But no. Rather, Timothy Carney, in his article for the DC Examiner, just asked what I have been asking since weeks: wouldn't you think that the CPSIA dilemma is actually a result of pro-industry lobbying? I'm glad someone put the finger on a few not unimportant points. Carney writes,
"Big toymakers, who helped write the bill, are ready for the regulations that will go into effect Feb. 10, while smaller toymakers look likely to suffer. It’s another example of how Washington, when it regulates an industry, often helps the biggest businesses in that industry while crushing the smaller guys.He then goes on and highlights some lobbying efforts of the big players in the toy market:
Large manufacturers who mass produce toys or children’s furniture will face some added costs from the bill, but these are costs they can bear—especially because the costs will be industry wide thus passed onto consumers."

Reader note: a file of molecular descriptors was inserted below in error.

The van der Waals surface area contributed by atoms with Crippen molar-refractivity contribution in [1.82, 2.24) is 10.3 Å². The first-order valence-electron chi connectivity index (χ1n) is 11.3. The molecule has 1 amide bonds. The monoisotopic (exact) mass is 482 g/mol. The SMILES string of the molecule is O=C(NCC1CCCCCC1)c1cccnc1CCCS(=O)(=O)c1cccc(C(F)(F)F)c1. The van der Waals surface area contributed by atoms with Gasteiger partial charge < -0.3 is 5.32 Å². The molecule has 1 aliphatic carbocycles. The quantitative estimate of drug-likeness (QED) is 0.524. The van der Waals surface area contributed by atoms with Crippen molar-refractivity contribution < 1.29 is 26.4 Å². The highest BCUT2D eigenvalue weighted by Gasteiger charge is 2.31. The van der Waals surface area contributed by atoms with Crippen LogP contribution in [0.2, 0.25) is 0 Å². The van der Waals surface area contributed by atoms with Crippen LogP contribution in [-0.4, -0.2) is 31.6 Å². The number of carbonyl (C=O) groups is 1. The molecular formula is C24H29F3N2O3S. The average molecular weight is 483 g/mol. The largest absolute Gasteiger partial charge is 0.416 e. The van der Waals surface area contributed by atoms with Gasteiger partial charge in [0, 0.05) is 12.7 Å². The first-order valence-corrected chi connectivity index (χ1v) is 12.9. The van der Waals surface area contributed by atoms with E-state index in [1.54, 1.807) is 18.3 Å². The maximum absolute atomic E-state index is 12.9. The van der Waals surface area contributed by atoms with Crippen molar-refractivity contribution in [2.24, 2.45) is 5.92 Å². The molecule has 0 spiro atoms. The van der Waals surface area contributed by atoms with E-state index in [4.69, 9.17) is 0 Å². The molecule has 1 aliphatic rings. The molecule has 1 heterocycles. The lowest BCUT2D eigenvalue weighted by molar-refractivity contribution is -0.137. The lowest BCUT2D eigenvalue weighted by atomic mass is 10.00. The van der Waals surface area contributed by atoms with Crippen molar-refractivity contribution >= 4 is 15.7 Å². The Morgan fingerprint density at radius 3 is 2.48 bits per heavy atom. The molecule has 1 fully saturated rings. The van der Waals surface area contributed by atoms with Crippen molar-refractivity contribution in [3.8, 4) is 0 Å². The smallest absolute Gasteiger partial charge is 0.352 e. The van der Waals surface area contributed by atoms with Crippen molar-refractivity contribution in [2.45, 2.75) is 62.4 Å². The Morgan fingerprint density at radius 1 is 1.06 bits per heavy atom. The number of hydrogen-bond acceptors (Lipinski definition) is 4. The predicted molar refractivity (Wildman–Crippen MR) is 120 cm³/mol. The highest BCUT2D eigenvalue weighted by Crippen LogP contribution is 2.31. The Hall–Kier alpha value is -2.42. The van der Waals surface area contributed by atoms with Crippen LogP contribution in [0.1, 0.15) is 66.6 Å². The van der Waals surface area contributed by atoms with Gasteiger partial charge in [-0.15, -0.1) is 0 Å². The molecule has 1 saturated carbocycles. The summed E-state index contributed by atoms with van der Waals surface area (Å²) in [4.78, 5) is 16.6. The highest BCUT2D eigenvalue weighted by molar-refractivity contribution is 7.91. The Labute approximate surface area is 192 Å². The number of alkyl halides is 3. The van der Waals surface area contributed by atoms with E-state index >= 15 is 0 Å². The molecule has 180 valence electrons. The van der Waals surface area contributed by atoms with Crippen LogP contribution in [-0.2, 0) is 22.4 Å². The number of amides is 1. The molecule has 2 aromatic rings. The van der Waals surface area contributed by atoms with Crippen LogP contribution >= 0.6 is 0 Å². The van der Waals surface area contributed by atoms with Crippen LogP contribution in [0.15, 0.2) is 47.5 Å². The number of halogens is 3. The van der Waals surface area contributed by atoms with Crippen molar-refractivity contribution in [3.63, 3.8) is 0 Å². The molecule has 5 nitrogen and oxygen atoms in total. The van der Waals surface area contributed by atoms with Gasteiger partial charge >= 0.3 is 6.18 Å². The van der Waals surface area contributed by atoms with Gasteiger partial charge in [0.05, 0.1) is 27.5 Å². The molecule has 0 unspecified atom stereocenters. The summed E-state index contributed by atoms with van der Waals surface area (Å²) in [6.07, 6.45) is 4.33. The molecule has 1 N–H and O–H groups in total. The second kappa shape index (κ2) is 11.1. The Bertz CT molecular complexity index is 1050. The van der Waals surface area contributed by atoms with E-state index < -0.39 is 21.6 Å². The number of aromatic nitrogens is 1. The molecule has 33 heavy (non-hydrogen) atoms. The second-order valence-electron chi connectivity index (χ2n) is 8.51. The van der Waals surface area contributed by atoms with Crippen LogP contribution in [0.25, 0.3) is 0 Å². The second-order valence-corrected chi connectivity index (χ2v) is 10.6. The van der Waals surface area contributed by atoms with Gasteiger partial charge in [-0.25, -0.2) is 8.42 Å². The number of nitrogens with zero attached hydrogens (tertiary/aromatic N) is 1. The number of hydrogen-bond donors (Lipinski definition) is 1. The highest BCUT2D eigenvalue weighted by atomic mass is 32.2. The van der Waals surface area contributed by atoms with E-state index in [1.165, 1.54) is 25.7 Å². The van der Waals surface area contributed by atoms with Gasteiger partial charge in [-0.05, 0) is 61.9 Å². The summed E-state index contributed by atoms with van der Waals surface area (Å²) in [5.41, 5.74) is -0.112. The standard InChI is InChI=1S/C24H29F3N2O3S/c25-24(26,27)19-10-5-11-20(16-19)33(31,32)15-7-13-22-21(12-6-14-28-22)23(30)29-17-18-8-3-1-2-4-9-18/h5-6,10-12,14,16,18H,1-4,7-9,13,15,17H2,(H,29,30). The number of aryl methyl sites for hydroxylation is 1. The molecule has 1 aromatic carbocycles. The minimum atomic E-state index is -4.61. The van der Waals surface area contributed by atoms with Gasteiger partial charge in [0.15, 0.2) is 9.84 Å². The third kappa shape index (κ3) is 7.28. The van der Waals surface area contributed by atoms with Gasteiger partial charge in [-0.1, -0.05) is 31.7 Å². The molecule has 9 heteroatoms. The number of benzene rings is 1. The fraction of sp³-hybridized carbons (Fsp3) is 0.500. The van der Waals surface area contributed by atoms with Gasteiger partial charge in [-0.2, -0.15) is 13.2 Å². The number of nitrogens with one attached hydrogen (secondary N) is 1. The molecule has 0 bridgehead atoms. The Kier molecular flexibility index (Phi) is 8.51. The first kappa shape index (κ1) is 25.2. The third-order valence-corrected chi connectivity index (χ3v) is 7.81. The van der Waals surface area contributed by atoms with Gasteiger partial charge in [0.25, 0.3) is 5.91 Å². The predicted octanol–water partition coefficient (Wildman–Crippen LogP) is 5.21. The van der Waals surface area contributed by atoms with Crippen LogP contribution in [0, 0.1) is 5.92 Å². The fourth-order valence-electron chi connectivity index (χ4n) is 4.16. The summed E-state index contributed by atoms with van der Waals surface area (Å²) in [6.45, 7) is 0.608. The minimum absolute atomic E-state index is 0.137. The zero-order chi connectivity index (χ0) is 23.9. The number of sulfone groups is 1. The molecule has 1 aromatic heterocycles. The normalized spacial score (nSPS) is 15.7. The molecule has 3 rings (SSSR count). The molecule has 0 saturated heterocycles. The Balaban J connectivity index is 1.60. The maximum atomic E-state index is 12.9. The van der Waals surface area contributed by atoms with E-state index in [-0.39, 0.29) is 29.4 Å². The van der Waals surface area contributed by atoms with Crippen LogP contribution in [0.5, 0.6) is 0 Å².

"Mattel (...) beefed up its lobbying effort when the legislation appeared. The company’s lobbying budget, which had been steady at $120,000 per year from 2002 through 2006 ballooned to $540,000 in 2007 and $650,000 in 2008—a 442% increase from two years earlier.Don't be fooled. Corporate and congressional America aren't interested in small-scale businesses (and the same certainly holds bitterly true for many more countries besides the USA). Corporate toyland is ready for the testing craze, and for them, the costs will be peanuts. And they'll tell you, "Yes, we can." But shouldn't this be the motto on the flags of micro businesses and small-scale cottage industry? You bet.
Hasbro, the world’s No. 2 toymaker, had never had a Washington lobbyist, according to federal lobbying filings, before October 2007, when the company hired the Duberstein Group, headed by Ken Dubertstein, the former White House Chief of Staff under Ronald Reagan."